Due in part to the continued advances in hardware technologies, the diffusion of the Internet, and the increasing complexity of software systems, the area of data-intensive systems is faced with abundant research challenges. In particular, today's software systems manage large amounts of traditional and non-traditional data, including temporal, spatial, spatio-temporal, dimensional, multimedia, and semi-structured data. The center's research objective is to develop technologies that meet primarily data management needs posed by software systems in general and by data-intensive applications, in particular.

Research topics

The center's research cover the integration of data management support into general-purpose programming languages, as well as special-purpose languages for data management.

Much of the center's research relates to data warehousing and to temporal, spatial, and spatio-temporal databases. Areas of research within these topics include conceptual modeling and database design, data models, query processing, indexing, and applications.

Research related to mobile services and the world-wide-web covers semi-structured data management, location-based and context-dependent mobile services, application development, and XML-related programming.


The center's research approach has a technological focus and is primarily constructive in its outset, but also integrates experimental and analytical elements.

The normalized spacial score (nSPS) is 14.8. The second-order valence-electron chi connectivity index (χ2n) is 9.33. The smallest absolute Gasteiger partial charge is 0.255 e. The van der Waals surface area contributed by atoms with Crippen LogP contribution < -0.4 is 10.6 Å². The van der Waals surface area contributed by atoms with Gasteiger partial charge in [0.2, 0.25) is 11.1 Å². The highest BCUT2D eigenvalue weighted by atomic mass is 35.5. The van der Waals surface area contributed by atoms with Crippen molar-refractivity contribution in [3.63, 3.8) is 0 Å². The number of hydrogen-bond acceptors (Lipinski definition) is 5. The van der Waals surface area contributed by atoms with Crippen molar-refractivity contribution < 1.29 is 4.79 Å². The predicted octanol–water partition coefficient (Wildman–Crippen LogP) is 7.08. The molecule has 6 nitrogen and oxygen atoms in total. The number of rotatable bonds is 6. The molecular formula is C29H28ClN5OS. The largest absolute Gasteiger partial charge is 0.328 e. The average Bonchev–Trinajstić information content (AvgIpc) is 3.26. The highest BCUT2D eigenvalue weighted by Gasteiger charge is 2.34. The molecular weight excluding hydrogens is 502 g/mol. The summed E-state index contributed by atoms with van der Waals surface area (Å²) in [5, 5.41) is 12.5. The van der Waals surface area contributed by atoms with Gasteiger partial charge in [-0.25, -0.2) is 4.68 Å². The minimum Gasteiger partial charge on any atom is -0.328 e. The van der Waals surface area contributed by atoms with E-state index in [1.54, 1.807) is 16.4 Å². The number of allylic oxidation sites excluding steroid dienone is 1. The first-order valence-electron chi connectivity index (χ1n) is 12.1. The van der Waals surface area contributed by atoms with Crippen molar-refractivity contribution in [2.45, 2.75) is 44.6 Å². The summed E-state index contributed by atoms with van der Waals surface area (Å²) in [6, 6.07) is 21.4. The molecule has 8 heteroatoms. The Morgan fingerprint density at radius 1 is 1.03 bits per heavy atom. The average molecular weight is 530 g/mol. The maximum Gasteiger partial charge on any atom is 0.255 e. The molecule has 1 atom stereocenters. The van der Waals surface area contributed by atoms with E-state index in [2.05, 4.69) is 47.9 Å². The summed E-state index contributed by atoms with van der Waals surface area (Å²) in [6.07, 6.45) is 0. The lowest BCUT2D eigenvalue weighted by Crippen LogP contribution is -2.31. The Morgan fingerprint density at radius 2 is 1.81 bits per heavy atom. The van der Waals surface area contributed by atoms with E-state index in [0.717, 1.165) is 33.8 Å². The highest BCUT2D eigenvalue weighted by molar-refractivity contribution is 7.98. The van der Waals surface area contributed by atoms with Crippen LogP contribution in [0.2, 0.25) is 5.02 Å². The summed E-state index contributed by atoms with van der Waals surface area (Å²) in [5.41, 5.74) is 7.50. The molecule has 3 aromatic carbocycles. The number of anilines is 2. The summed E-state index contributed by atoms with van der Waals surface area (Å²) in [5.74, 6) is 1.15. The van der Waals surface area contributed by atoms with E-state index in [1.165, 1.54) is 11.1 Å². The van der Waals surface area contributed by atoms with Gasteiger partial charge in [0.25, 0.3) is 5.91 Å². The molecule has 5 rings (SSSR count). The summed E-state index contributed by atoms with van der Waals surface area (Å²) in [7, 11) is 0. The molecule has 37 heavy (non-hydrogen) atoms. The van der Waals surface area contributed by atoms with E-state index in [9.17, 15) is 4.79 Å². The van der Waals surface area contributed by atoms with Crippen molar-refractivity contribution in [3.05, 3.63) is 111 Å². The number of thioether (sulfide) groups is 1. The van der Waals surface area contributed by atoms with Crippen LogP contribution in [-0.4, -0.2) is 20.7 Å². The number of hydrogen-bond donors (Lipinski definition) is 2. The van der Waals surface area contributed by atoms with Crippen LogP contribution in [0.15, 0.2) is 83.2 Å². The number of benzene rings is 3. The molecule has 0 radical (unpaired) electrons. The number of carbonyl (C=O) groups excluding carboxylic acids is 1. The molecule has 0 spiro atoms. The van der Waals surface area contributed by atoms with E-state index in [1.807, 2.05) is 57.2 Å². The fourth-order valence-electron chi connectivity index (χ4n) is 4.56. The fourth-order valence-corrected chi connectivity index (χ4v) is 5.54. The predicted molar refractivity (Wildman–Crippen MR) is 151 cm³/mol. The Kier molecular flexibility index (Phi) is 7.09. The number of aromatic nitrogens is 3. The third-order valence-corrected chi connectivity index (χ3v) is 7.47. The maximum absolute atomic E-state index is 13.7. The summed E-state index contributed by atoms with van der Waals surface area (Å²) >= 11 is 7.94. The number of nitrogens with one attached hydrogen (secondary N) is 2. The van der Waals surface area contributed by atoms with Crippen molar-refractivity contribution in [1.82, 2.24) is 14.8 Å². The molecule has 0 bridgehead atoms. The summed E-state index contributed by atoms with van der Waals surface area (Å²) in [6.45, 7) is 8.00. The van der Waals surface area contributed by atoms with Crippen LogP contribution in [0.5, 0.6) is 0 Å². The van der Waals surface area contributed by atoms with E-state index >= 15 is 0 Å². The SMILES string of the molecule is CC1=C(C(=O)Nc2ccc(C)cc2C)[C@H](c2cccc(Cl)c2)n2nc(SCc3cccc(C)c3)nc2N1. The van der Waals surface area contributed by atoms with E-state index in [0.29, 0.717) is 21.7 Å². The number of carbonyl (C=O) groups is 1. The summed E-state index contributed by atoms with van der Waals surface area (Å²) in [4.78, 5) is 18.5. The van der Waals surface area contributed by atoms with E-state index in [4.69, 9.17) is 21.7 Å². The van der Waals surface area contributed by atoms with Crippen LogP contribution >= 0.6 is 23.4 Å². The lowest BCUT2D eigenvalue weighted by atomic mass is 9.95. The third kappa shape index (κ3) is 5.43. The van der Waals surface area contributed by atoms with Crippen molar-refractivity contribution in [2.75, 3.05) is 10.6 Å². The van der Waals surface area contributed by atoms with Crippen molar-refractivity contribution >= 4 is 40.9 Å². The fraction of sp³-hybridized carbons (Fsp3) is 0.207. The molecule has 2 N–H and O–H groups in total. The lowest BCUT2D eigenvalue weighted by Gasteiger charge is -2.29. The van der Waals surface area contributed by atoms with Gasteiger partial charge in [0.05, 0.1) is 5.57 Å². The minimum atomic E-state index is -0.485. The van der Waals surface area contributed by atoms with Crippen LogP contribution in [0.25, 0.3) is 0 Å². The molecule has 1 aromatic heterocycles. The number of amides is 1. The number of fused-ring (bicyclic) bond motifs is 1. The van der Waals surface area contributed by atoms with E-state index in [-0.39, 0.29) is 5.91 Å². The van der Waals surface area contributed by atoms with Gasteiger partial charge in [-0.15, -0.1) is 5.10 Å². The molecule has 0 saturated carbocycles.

Constructive activities include the design of concepts and frameworks, as well as the design and implementation of algorithms, data structures, languages, tools, and systems.

Experimental activities cover the testing of constructed artifacts, including prototype-based studies and simulation-based performance studies.

Analytical activities include complexity analysis and language evaluation. The emphasis is on the development of theoretically sound results that solve actual real-world problems.


The center maintains a dynamic portfolio of research projects within this scope.


The Daisy staff publish in peer-reviewed journals and conferences. In addition, technical reports are used for early publication and for the publication of extended versions of conference papers. Technical reports on research that relates to temporal data management are typically published in the TimeCenter technical report series, while other reports are published in the DBTR series.

Other resources

The Temporal Database Glossary defines terms and concepts within the temporal data management area.